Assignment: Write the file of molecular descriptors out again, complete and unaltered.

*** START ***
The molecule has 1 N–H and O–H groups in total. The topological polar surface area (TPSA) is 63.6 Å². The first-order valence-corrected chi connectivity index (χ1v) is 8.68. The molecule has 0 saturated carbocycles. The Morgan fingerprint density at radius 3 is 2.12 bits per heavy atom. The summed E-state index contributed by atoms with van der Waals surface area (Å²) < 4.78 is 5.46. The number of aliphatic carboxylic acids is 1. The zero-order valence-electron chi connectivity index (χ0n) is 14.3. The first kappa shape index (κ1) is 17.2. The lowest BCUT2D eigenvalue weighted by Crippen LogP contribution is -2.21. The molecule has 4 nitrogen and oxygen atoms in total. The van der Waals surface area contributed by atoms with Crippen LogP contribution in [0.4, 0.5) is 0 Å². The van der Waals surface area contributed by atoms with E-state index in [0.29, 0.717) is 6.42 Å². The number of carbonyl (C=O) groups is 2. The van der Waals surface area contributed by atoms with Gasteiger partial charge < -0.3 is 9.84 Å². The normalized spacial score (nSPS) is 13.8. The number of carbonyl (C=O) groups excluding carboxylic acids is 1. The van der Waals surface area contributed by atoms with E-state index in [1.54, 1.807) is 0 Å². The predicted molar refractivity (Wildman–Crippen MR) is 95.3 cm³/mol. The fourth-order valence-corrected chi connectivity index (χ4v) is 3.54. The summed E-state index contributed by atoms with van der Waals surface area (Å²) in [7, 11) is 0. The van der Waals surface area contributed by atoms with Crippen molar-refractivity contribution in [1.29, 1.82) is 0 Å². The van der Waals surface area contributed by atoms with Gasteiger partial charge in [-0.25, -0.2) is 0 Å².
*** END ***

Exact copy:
The molecule has 1 N–H and O–H groups in total. The topological polar surface area (TPSA) is 63.6 Å². The first-order valence-corrected chi connectivity index (χ1v) is 8.68. The molecule has 0 saturated carbocycles. The Morgan fingerprint density at radius 3 is 2.12 bits per heavy atom. The summed E-state index contributed by atoms with van der Waals surface area (Å²) < 4.78 is 5.46. The number of aliphatic carboxylic acids is 1. The zero-order valence-electron chi connectivity index (χ0n) is 14.3. The first kappa shape index (κ1) is 17.2. The lowest BCUT2D eigenvalue weighted by Crippen LogP contribution is -2.21. The molecule has 4 nitrogen and oxygen atoms in total. The van der Waals surface area contributed by atoms with Crippen LogP contribution in [0.4, 0.5) is 0 Å². The van der Waals surface area contributed by atoms with E-state index in [0.29, 0.717) is 6.42 Å². The number of carbonyl (C=O) groups is 2. The van der Waals surface area contributed by atoms with Gasteiger partial charge < -0.3 is 9.84 Å². The normalized spacial score (nSPS) is 13.8. The number of carbonyl (C=O) groups excluding carboxylic acids is 1. The van der Waals surface area contributed by atoms with E-state index in [1.54, 1.807) is 0 Å². The predicted molar refractivity (Wildman–Crippen MR) is 95.3 cm³/mol. The fourth-order valence-corrected chi connectivity index (χ4v) is 3.54. The summed E-state index contributed by atoms with van der Waals surface area (Å²) in [7, 11) is 0. The van der Waals surface area contributed by atoms with Crippen molar-refractivity contribution in [1.29, 1.82) is 0 Å². The van der Waals surface area contributed by atoms with Gasteiger partial charge in [-0.25, -0.2) is 0 Å².